Winter is coming, the temperature is dropping and the snow is already beginning to fall on some of the world’s most imposing peaks. If you look up at the Rocky Mountains, you can see the bright beginnings of frost on the rapidly dying trees.
For those of you who own a log cabin, it’s time to start preparing for the weather ahead. While all homes should be winterized, log cabins are particularly hard hit by snow and cold. Here’s what you need to know to prepare.
Increased energy efficiency has to do with proper insulation
The first thing you should prepare for is the cold. Log cabins are cozy, but they have to be properly insulated from the start. Otherwise, they will leak air between the gaps in the logs and let in cold air from outside. Your energy bill will go through the roof to compensate.
The insulation needs to be redone approximately every 3 to 5 years. The average cost is around $1,300 for the full booth, though it can be more or less depending on the insulation process you select and whether you use a company or do it yourself. While it may seem expensive, keep in mind that additional energy costs and damage due to leaky walls can end up costing you twice as much, or more, in the long run.
Regular staining could save your home
Your house needs maintenance every two years, or you could damage the exterior of your house. If it’s been a while, or if you’ve never stained it before, it’s time to do it before the weather gets too cold. The perfect temperature to tint a booth is around 60 F…below 50 F or over 70 F can impede the process.
The average cost to stain a booth is $3.90 per square foot. So for a log cabin with about 1,500 square feet of siding, you should plan on around $5,850. If you figure you’ll be servicing every five years, that works out to less than $1,200 per year and will be your biggest maintenance cost. If necessary, you can do one section per year and rotate to make sure everything stays freshly dyed.
Hiring a plumber for a checkup is better than a broken pipe
Pipes can start to have problems long before you see serious symptoms. For example, you may notice a little blockage, but a plunger fixes it. In the meantime, it can be a sign of a serious problem that will lead to thousands of repairs within a few months.
A plumber will charge an hourly rate for an inspection, and may or may not find something that needs to be fixed. In some cases, they can take a look and discover future problems that they warn you about. It is better than the alternative, which can be much more expensive.
The same goes for an HVAC professional to see your furnace.
Take the problem above and apply it to your furnace and heating system. The last thing you want is to be in the middle of winter and have your heating run out. You will then be forced to wait a week before someone can contact you and fix the problem. It would be a long few days in heavy sweaters and blankets, that’s for sure.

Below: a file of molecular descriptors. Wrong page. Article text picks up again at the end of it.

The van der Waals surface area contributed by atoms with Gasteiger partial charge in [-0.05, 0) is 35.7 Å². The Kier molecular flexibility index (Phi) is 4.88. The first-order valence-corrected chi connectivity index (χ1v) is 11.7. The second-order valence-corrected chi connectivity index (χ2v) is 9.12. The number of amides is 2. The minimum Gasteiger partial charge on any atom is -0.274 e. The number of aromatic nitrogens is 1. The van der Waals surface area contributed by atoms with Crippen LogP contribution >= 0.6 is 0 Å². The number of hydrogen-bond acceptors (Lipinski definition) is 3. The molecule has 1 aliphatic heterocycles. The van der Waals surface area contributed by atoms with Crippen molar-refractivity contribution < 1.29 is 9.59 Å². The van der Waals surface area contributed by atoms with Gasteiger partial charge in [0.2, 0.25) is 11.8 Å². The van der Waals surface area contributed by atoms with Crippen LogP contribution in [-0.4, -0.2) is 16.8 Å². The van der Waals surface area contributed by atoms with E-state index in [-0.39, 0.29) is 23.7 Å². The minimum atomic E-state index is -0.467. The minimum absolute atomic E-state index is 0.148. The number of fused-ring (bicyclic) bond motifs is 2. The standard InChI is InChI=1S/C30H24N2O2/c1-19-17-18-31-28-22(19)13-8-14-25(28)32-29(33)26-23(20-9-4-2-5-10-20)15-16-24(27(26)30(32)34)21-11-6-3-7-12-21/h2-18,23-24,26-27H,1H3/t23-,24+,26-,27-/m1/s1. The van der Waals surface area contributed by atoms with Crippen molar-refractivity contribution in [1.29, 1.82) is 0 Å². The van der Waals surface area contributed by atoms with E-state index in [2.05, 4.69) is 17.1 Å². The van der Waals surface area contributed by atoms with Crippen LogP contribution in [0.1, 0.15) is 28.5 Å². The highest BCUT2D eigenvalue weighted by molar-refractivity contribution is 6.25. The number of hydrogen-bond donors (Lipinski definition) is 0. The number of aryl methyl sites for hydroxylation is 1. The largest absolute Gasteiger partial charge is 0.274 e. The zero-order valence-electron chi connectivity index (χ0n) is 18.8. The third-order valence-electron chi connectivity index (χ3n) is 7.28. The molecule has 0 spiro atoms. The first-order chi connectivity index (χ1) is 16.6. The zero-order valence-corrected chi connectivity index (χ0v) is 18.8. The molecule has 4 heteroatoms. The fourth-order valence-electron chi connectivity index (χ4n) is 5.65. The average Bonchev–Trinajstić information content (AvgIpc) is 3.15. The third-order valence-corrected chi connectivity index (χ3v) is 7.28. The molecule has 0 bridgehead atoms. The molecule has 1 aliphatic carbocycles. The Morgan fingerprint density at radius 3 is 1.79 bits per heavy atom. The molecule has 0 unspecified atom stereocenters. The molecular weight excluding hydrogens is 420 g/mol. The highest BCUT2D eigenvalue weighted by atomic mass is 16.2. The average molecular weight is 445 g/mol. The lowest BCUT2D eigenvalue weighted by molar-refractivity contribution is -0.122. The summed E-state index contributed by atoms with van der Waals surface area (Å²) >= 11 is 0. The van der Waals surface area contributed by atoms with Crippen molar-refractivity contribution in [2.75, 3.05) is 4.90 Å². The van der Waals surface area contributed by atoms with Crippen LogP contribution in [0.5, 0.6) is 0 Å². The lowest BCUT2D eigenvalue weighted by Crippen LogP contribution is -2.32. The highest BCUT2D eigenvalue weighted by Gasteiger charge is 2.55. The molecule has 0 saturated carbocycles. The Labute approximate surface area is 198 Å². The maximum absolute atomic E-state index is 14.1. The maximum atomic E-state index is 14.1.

Have an HVAC specialist come and take a look to make sure everything is in order. If you can afford it and you’ve had your oven for a while, consider upgrading to a more energy-efficient model.
You Will Get bugs so be prepared
Whether it’s bugs or mice, something will get in during the winter… that’s exactly what vermin do. They are looking to escape the cold, and their log cabin becomes a warm and inviting place to snuggle up.
Be sure to prepare and minimize the risks of infestations as much as possible. Check all canned and stored foods to make sure they are protected and nothing is leaking or open. Clean all cracks carefully and remove dust particles and dirt. Check corners and along walls for hidden holes. You may also want to quickly spray with an insecticide to take care of any possible nests during the winter.
A fireplace is great for warmth, but it needs a little TLC
Fireplaces are a beautiful and comforting addition to any log cabin. But you must maintain them properly, or you could be a fire and gas hazard. The last thing you want is a buildup in the duct that causes a potential health risk to your family. Ensuring it is properly cleaned before use and before closing for the season is a must for homeowners.
Hire a chimney sweep to come in, clean, and make sure it’s working properly. Then when winter is over, have them clean it again and turn it off for the warmer months. You never know what might have gotten up there, including small animals, birds, and insect nests.
Clean and spread out those gutters to prevent them from damaging the exterior
Your gutters are probably full of leaves and debris. Make sure you go upstairs and clean them before it gets too cold. Also consider adding an extender to the pipe, to carry drainage water at least a few feet from the house. This will prevent the exterior stain from being damaged or water from penetrating through unsealed hidden parts of the walls.
An extension costs around $10 and takes a few seconds to install yourself.
Don’t be caught by surprise, winter!